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Missing Plane: Search Narrowed In MH370 Hunt
The hunt for missing flight MH370 has been narrowed to a 22,000-square-mile search area as Australian authorities express optimism about a breakthrough.
Ten military aircraft, four civil planes and 13 ships have joined the search effort a day after two further signals were detected in the southern Indian Ocean.
The Joint Agency Coordination Centre (JACC) announced that the search will now focus on 22,364 square miles of the Indian Ocean.
The area has been narrowed by 12,400 square miles on Tuesday's operation.
An underwater search is also in operation today, with the ADV Ocean Shield scouring the northern end of the defined search zone.
The Chinese ship Haixun 01 and HMS Echo are also in operation at the southern end.
The narrowed search effort comes after aircraft and ships reported spotting several objects during yesterday's operation
JACC said in a statement that none of the items are believed to be associated with MH370.
However, search coordinator Angus Houston has expressed "optimism" about the ongoing effort.
"I'm now optimistic that we will find the aircraft, or what is left of the aircraft, in the not too distant future," he said.
"But we haven't found it yet, because this is a very challenging business."
ADV Ocean Shield picked up two fresh signals on Tuesday which match a pair of transmissions logged on the weekend.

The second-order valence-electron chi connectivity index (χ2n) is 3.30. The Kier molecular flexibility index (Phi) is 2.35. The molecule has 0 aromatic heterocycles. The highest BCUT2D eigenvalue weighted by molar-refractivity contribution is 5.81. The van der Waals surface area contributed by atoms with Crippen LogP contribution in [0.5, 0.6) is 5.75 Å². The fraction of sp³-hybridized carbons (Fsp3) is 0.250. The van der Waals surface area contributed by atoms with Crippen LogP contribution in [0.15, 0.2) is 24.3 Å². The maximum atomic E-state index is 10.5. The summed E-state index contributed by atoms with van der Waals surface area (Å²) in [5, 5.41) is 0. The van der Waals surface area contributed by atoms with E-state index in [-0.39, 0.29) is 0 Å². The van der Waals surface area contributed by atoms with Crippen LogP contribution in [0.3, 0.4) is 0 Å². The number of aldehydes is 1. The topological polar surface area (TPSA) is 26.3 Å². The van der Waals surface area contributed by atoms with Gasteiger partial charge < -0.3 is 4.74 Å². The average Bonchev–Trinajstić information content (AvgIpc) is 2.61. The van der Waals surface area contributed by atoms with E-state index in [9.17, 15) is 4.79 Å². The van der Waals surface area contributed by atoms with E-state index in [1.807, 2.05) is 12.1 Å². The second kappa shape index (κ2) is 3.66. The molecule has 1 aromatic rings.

It brings the total number of times the signal has been detected by the vessel to four.
A search source told Sky News that no further pings had been recorded so far during Thursday's search.
"No further acoustic events have been detected at this time," a JACC spokesman said.
"Ocean Shield is not yet at the point of deploying its Autonomous Underwater Vehicle (AUV).
"Ocean Shield is continuing its search in an attempt to localise the detection of the signal.
"The more Ocean Shield can refine the area with the Towed Pinger Locator, the less area the AUV will be required to cover."
An analysis of the earlier signals found they were stable, distinct and clear sounds that had a consistent pulse, indicating they were from a plane's black box.
China's Haixun 01 vessel initially reported some acoustic signals south of where the Ocean Shield sounds were detected.
But Mr Houston said the signals heard by the Chinese ship have not occurred again.
The data recorders could provide critical information about what happened to the aircraft, which disappeared on March 8 with 239 people on board.